“One of our clients is a well-known real estate developer in the city, with no requirement to build anytime soon. He was able to buy at a discount from what the seller was in the project for, and can now take his time to strategically plan the best time to build and redevelop.”
Michael’s passion for the property becomes clear when you consider that he uses downtime from the office to run a sizeable family real estate business alongside his brother, brother-in-law and cousin. With that in mind, it is perhaps not surprising that his three grown-up children have no interest in joining the family business, which is something Michael is sanguine about.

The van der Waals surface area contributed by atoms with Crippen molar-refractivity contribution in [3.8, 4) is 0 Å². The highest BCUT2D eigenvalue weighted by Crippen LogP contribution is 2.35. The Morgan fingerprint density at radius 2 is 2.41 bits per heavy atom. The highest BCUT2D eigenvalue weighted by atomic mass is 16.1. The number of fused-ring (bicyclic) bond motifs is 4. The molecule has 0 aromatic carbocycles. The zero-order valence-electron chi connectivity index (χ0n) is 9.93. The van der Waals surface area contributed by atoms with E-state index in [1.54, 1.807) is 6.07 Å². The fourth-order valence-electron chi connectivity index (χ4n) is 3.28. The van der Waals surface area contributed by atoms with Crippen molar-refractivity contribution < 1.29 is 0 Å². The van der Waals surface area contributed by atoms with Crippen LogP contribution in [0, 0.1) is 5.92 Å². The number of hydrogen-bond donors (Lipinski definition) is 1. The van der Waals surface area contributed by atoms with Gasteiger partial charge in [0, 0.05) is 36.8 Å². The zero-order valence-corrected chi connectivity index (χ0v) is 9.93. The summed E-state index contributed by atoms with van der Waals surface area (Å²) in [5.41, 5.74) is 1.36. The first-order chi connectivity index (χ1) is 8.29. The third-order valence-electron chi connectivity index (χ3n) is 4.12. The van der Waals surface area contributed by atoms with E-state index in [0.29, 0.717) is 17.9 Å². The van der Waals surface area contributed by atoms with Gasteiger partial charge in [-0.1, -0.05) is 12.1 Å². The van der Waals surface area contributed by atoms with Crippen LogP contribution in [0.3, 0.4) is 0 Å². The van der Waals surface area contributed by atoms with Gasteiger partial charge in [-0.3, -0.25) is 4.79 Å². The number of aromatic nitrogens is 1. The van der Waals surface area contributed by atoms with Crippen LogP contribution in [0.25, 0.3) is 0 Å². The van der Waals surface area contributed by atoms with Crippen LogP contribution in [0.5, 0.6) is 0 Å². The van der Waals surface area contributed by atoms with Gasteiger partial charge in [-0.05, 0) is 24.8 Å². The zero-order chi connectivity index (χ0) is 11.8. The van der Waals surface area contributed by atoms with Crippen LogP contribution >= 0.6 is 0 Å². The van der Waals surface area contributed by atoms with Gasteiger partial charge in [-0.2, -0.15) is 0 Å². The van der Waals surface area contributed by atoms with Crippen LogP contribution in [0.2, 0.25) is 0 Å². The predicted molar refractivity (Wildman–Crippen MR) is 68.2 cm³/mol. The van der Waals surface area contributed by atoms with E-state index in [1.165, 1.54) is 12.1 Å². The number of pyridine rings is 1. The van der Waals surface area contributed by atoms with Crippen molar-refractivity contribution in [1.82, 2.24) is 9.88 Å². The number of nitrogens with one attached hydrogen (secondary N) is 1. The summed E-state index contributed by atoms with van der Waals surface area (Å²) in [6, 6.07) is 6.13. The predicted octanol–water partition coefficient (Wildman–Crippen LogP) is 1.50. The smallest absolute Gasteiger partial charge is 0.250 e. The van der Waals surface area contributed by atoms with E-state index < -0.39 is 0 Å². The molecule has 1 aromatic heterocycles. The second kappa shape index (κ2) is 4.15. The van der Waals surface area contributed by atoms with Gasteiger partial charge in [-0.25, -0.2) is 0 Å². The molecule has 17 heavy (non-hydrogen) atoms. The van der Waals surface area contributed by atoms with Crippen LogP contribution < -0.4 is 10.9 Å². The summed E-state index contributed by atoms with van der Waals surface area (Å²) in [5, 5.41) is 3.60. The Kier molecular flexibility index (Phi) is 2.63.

Running a legal practice and a family business doesn’t leave Michael with much spare time, but he is committed to spending quality time with his family on a daily basis.
“Email, text and a home office mean I am never too far from work, but it also means I don’t have to physically be in the office to work. We are a firm of family people and a work/family balance is crucial. A lot of people have young families with young children, so getting home for dinner is important. When my children were young, one of the most important things was to be home for dinner with them. Having that time together is something we still reminisce about.”
Now that his children have left home Michael spends any free time with his wife at their beach house on Long Island or improving his handicap on the golf course.
“My wife and I both love to go to the beach and try to spend some time each weekend there. Even with summer coming to an end we will find ourselves spending time at the beach. I also play golf when I can, and I find that it’s been good for business too since a lot of my colleagues and clients are also struggling golfers.”